- Whether the offense uses an alignment that forces the defense to take players out of the tackle box.
All of those factors can help determine whether or not the play will be successful before the ball is even snapped.
The value of a running back
Next we get to the studies of the running back position in particular. Just how much value does running the ball hold for an offense?
Going back to a statement made earlier in this piece, I said that running the ball was roughly more valuable than throwing the ball until 1978.
Writing for Football Perspective, Chase Stuart looked at the league-wide efficiency of passing plays and running plays from 1970 to 2016. He found that up until 1977, running the ball and throwing the ball were roughly equivalent, with running plays edging out passing plays in terms of efficiency. However, after 1978 — when the NFL made several rule changes to open up the passing game, including limiting pass interference to 5 yards beyond the line of scrimmage and allowing offensive linemen to extend their arms and open their hands when blocking — passing the ball became much more efficient.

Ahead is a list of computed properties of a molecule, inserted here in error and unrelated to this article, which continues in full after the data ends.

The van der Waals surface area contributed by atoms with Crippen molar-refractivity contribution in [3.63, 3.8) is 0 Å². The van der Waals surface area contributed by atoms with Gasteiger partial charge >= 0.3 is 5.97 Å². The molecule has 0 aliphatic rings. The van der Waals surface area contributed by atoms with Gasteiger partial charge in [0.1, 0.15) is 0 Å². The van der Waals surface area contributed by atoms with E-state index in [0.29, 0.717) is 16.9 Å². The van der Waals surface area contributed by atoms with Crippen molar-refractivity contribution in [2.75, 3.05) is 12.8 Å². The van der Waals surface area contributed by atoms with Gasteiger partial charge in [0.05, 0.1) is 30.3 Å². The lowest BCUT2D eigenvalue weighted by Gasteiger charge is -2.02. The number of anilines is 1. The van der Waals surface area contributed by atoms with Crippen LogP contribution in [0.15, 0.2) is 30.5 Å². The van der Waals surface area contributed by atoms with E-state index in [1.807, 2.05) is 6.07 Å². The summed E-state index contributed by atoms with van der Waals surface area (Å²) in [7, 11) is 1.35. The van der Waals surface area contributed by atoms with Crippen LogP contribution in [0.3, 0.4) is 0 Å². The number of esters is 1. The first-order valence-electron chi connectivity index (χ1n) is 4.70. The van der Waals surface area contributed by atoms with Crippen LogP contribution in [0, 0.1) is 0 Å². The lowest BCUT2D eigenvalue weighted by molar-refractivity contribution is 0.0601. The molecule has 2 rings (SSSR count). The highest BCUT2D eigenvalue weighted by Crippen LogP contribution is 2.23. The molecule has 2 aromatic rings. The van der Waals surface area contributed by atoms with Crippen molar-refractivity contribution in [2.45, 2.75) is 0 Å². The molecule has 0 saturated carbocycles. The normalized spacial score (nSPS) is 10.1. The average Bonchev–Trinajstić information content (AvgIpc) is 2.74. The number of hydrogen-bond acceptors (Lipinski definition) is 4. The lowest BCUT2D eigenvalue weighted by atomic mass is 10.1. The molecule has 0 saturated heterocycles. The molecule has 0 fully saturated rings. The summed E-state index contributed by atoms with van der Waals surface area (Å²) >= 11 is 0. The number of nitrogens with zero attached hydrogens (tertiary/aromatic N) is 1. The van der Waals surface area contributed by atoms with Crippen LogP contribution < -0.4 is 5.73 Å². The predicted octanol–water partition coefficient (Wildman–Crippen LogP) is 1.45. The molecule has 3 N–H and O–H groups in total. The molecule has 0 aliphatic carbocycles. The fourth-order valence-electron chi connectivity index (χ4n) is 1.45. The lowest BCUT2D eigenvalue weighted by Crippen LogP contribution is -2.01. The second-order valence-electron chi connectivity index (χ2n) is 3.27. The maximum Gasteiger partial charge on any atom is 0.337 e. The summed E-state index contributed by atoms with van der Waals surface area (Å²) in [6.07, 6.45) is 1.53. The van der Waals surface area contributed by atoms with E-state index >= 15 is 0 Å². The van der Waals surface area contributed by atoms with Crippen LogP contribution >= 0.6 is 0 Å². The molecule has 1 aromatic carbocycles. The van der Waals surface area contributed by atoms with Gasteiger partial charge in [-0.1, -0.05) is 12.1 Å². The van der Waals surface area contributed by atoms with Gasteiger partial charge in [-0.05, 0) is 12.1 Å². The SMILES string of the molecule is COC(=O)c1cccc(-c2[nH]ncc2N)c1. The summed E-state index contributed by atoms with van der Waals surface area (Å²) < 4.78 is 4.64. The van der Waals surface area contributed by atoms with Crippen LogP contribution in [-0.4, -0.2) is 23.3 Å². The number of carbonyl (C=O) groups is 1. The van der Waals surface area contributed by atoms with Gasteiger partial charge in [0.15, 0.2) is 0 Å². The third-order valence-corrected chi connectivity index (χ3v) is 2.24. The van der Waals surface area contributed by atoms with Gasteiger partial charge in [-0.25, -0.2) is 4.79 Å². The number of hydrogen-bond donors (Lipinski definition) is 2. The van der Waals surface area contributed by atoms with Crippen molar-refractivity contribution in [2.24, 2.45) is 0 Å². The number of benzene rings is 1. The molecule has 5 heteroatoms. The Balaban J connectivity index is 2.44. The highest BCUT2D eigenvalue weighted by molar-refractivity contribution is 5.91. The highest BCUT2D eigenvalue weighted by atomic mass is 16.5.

Since then have seen a steady improvement in the efficiency of passing while running efficiency has stayed about the same.
That’s efficiency, but what about value? We always see the analytics community talking about expected points and the value of plays and players. How do running plays stack up to receiving plays?
The answer is “Not well.”
Perhaps unsurprisingly, the Baltimore Ravens, powered by an unconventional offense and Lamar Jackson’s unique skill set, were the best running team in the NFL by a wide margin. Per Pro Football Reference, the Ravens’ running game added 100.56 expected points over the course of the season (0.17 EPA per running play). The next best running game was fielded by the Dallas Cowboys who totaled just 37.08 expected points on the season, or .082 EPA per play. Only ten teams had positive expected points running the ball.